I may not be able to remember every biome by name, but I can absolutely visualize them all as distinct entities that require different approaches. Some are long, some are tall, some are dark, and all of them have their own flair. Even though the room-by-room layout changes on every run, you can still get a sense of what’s ahead, which lessens the chance you’ll be caught off-guard. It’s not just a matter of various visual themes — the biomes are actually built differently from one another. I love that! And the same can be said of the bosses in Rogue Legacy 2, which are some of my favorite fights in a roguelite action game, period. Learning their moves (and not forgetting them in the heat of battle) is a blast.
With lore books to find and read (or totally skip over), Rogue Legacy 2 does a good job of introducing bosses before you ever face them so that they’ll feel like a threat when the time comes. It’s a lighter storytelling touch that I appreciated. For me, it’s more about the raw action gameplay and overall mood; I don’t need to know every tiny detail, or strike up lots of conversations, to become invested in the world. It just naturally pulled me in.
The completely overhauled art direction — from quaint pixel art to a hand-drawn-meets-2.5D style — also makes a splash, of course. But it’s the way the sequel refined Rogue Legacy‘s gameplay concepts that kept me coming back without ever getting bored.
As for classes, Rogue Legacy 2 is still running with the concept of randomly-pulled characters who may or may not have funny traits. Those quirks come with a significant gold-earning boost, so there are clear moments when it’s ideal to just grind, or it’s time to take another serious stab at a boss. Every chance I got, I went with the Ronin, a fragile hero with a far-reaching katana whose tip results in a guaranteed critical attack. My other favorite was the nimble Boxer, who can combo foes and trigger a KO. It’s also fun to switch things up with ranged classes like the Mage or oddball picks like the Bard.
More than just statistical shakeups, the classes all play distinctly from one another and have varying pros and cons. Some of the skill ceilings are really high; others feel low.
The fact that I can be amazing at one class and god-awful at another is just the way I like it. While players will latch onto their favorites, it’s worth it to make the rounds — classes gain their own XP that funnels into Mastery levels, which are another way to bump up your capabilities across the board. Extra vitality, armor, and equip weight can pay off.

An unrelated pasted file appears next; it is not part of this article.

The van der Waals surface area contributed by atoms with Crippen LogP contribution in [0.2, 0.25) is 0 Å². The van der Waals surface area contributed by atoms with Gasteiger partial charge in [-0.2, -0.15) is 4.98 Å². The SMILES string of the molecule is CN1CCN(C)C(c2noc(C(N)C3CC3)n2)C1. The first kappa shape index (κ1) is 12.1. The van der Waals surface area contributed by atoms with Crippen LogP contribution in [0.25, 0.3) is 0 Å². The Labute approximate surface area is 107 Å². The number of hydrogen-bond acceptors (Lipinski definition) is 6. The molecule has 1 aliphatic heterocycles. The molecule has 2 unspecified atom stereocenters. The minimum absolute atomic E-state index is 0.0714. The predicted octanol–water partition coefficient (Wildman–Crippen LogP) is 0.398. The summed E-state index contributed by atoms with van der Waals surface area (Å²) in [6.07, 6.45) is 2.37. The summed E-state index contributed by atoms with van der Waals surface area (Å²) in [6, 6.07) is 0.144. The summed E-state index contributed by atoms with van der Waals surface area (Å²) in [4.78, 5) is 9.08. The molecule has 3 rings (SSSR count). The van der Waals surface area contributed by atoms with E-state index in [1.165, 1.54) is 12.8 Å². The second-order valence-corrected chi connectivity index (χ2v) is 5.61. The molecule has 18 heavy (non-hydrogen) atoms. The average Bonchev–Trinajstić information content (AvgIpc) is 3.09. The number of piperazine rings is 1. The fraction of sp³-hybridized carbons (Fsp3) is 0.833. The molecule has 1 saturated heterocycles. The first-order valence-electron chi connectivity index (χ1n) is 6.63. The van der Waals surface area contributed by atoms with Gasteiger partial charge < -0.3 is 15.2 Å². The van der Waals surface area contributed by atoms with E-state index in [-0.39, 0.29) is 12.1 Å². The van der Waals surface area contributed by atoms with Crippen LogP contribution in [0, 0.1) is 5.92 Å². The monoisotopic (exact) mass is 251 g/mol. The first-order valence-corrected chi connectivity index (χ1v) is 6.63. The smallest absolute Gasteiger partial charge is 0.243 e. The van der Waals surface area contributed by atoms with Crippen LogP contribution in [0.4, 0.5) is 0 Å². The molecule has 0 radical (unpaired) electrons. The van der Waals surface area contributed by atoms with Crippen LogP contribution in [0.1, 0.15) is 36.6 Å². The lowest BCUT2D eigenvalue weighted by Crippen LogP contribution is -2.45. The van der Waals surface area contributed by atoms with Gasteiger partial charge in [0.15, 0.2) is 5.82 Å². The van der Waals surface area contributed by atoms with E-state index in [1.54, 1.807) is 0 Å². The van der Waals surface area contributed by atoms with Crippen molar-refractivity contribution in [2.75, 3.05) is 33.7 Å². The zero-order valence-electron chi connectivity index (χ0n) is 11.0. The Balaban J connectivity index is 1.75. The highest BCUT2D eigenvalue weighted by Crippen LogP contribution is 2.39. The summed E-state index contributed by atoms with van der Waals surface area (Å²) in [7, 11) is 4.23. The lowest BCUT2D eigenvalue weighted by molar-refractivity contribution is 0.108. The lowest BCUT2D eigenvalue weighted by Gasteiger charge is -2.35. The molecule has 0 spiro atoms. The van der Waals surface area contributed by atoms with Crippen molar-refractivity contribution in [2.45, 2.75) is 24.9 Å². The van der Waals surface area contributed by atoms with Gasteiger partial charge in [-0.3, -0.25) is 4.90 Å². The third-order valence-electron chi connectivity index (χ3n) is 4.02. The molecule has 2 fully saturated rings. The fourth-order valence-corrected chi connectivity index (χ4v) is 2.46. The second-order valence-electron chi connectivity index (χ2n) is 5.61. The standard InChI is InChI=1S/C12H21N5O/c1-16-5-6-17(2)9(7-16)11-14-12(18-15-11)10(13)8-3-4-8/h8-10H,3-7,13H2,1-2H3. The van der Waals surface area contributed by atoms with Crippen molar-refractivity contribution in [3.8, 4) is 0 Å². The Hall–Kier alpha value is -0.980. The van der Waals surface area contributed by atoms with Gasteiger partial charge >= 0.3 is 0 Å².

There’s also a Resolve system that lets characters pick up Relics — powerful items with sometimes risky effects that you can find mid-run. Relics can be game-changers and help you get through a gauntlet in one piece, especially items like the Gnawed Bone (a 25% chance to survive a fatal blow) and Lachesis’ Measure (killing enemies with a crit restores 6% of your max health). In exchange for these boons, though, you might need to shave off some of your HP bar if you’re running low on Resolve. It’s often a thoughtful trade-off.
If I have complaints about the sense of progression, it’s that the (branching) Manor upgrades can be a little bewildering at first before you’ve acclimated to Rogue Legacy 2. I also feel like the prices for any incremental multi-tier purchase can really skyrocket later on. That’s kind of the idea, though. It feels like a great feat to topple the final boss, but you’re really meant to loop back around for numerous New Game+ playthroughs.
“Threads” take cues from Hades in that you can flip on gameplay modifiers to spice up each NG+ cycle, and yes, that means ushering in new content, too. But unlike the Pact of Punishment, the “burdens” in Rogue Legacy 2 are locked in place for your whole New Game+ playthrough, not for an individual character’s run. (You can reset the world state if needed, so don’t be afraid to experiment.) The higher the pain, the better the rewards.
At the time of this review, I’ve invested 20 hours into Rogue Legacy 2, and I’m partway into New Game+. My motivation for continuing is partially to see those numbers go up — who wouldn’t want to max out their bonuses and dominate once-great threats? — but also to find whatever else is still out there. One of my favorite parts so far has been Scars.
There are well-hidden secrets throughout the main dungeons that unlock Scars, which are one-off challenges you can face from the comfort of your home base. One challenge is a target-breaking drill, and plenty of others are dual-boss skirmishes. You’ll get a rank for each Scar you clear — one for every class’ best attempt — and if you earn enough points collectively, you’ll earn a rare currency that feeds into another upgrade tree with fun unlocks like alternate classes. Again, New Game+ is a big focus for Rogue Legacy 2.
It took a lot of effort for me to reach the end, and I felt like the game adequately tested me every step of the way. For some players, the balance — especially in relation to their desire to grind — might be out of whack from time to time. For that reason, it’s worth giving the House Rules another shout-out. These options can be flipped on or off mid-run, and you can alter enemy health or damage (from 50% up to 200%), disable “contact” damage with foes, enable flight, and slow time while aiming, among other settings.
All in all, I found this game to be super satisfying. Some character classes are so enjoyable, I could play a whole separate game (not necessarily even a roguelite!) with only their base mechanics — all of the other assorted archetypes that I don’t typically choose are just icing on top. For me, the classic Rogue Legacy roguelite hooks are still potent in the sequel, and the agile combat and platforming feel fantastic. Once you’re in, it’s hard to walk away.
I knew from my limited time with the Early Access version that Rogue Legacy 2 would be great, but I didn’t necessarily think it would go on to become one of the best games of 2022 and one of my favorite roguelite games. The competition is fierce, but it’s ready.
[This review is based on a retail build of the game provided by the publisher.]